Comparing Clayton Kershaw with Jackson Pollock & Joan Miró
Jun 6, 2016
Michael Clair’s fascinating article on L.A. Dodgers pitching ace Clayton Kershaw’s pursuit of an obscure but astonishing baseball record, illustrates just how powerful ratios – or key indicators, KIs, KPIs, or whatever else you want to call these metrics – can be in sports, business, personal finance, and many other walks of life. It also shows how such metrics should NOT be used.
Kershaw is chasing the single-season strikeouts:walks ratio (K:W) record. After about one-third of a season, Kershaw had struck out 105 batters and walked only 5, for a 21:1 K:W. What’s remarkable is that most high-strikeout pitchers rely on speed and power, rather than the pinpoint control needed to keep walks to a minimum. Kershaw has both gifts.
Clair identifies five ways to put Kershaw’s accomplishment into context. First, he compares it to previous K:W bests. In 115 years of modern major-league baseball history, only three starting pitchers have had a K:W higher than 10:1 for a full season, with an all-time record of 11.63:1 (Phil Hughes in 2014). (The modern-era career best is Curt Schilling’s 4.38:1 over 20 seasons, with the Giants’ Madison Bumgarner breathing down his neck with 4.18:1. So far.)
So Kershaw is on a pace to obliterate a record in much the same way Steph Curry of the Golden State Warriors laid waste this year to some NBA records for 3-point baskets (click here for my blog on that).
This is exactly what ratios should be used for.
And this is where Clair should have stopped. Unfortunately, he goes on to attempt to put a 21:1 K:W into even more context. First, he notes how often this year pitchers have had 5 walks in a single game – interesting, but not additionally meaningful, unless we’re comparing single-game performance to, say, performance over a whole season. He goes on to compare a 21:1 K:W to 21:1 ratios in other areas that are utterly unrelated except that they are baseball statistics – like comparing Barry Bonds’s 762 career home runs to Joe Girardi’s 36 – thereby proving that if you look hard enough, you can find 21:1 ratios all over the place.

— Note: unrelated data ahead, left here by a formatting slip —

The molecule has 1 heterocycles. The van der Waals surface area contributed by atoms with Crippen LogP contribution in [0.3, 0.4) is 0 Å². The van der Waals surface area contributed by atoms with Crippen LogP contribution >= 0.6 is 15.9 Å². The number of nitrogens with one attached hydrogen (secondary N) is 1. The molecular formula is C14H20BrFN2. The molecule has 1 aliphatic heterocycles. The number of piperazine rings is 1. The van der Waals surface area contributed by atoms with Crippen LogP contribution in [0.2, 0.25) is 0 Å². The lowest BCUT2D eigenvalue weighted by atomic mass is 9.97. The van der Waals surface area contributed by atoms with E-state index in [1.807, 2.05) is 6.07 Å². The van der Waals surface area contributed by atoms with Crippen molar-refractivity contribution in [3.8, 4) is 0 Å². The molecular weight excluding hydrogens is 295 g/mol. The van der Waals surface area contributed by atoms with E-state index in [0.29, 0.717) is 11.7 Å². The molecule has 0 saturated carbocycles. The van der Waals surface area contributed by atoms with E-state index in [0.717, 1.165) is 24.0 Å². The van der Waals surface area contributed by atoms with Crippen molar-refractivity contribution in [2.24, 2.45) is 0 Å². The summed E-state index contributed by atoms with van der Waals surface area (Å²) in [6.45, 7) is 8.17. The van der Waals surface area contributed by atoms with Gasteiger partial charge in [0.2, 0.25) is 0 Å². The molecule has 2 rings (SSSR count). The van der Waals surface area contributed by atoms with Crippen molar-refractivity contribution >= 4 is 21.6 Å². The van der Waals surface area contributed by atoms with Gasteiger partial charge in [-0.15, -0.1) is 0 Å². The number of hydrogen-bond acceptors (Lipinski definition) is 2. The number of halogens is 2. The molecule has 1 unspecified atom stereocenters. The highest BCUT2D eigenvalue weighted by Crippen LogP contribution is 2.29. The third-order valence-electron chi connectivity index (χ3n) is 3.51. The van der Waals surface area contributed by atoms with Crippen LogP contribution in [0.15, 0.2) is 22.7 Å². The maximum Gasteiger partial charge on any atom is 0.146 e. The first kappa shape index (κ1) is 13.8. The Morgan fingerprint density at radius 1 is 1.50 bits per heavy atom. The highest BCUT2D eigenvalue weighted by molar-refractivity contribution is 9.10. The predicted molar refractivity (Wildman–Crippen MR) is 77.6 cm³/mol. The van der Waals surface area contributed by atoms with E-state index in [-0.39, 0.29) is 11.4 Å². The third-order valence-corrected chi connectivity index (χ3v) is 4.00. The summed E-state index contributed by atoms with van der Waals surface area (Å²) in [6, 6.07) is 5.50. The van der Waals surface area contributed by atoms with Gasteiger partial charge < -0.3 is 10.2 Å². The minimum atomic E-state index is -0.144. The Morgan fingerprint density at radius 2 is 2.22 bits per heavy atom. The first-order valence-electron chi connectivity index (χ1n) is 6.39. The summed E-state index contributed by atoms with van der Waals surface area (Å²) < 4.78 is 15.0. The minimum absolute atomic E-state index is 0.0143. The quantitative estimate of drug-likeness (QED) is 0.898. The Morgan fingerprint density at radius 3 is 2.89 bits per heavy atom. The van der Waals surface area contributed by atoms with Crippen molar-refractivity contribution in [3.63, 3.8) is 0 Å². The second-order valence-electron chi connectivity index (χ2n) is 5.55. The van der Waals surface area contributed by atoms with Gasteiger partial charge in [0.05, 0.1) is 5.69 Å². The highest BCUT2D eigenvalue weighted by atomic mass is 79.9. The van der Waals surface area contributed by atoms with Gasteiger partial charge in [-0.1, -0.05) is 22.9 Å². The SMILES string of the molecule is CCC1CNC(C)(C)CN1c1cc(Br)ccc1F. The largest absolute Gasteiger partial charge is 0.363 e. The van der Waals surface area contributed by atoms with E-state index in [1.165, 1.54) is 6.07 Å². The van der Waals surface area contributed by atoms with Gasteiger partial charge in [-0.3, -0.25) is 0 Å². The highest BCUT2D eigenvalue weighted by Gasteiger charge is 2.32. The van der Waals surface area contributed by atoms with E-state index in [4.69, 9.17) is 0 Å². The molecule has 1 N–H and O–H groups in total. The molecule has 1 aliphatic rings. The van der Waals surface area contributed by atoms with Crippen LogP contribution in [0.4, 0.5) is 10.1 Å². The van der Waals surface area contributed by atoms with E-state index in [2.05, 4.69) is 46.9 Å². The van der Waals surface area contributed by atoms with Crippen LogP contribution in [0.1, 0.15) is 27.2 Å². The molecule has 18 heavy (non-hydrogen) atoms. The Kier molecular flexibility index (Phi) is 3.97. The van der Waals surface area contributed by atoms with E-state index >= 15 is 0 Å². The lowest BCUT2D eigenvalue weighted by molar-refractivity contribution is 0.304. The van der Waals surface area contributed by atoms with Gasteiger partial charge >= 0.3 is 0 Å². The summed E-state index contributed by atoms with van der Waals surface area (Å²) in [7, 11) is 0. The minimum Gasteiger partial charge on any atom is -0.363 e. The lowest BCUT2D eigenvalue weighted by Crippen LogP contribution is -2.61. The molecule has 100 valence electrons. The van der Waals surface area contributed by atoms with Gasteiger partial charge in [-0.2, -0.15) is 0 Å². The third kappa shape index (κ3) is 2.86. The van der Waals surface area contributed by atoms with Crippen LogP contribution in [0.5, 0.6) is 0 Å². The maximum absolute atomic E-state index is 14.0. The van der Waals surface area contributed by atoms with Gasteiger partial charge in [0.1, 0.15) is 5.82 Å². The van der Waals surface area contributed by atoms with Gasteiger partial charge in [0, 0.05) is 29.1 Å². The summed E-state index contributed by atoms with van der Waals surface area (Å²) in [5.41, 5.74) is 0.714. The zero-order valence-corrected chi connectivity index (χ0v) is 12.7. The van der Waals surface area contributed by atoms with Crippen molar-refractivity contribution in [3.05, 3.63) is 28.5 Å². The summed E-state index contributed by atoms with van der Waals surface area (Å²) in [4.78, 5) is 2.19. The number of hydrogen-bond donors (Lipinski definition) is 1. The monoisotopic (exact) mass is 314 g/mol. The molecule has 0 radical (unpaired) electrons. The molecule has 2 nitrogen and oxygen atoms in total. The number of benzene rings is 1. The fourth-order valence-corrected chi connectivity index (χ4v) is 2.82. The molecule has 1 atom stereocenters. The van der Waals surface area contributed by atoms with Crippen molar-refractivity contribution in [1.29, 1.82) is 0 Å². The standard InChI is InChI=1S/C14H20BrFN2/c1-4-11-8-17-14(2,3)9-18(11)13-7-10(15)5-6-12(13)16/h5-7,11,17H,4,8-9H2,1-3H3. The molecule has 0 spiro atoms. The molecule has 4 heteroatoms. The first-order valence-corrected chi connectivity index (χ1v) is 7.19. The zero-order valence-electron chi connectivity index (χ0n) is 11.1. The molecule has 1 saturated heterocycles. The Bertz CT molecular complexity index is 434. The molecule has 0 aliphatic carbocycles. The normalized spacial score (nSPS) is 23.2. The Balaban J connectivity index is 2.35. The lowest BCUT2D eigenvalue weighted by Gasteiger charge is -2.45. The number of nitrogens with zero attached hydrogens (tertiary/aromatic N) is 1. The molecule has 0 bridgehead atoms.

This is exactly what ratios should NOT be used for. And if you’re using ratios and other metrics to persuade, this is not a harmless mistake – the data overload may cause your audience to miss your most important points.
Clair wraps it all up by showing us the mapping of Kershaw’s strikeouts and walks, shown below:
I couldn’t find these graphs on the Baseball Savant website, so I have absolutely no idea what they mean – I’m guessing they show his pitch locations relative to the strike zone. Other than that, all we learn is that Kershaw has many more strikeouts than walks – which we already knew. But Clair goes on to compare the above graphs to the work of 20th century painters Jackson Polloack and Joan Miró, respectively:
This information, “for the visual learner,” is equally irrelevant, but at least we’re treated to some interesting artwork! Now, if Clair could compare Kershaw’s art to Warhol and Picasso, or maybe da Vinci, he’ll really have something.“Painting with Numbers” is my effort to get people to focus on making numbers understandable. I welcome your feedback and your favorite examples. Follow me on twitter at @RandallBolten.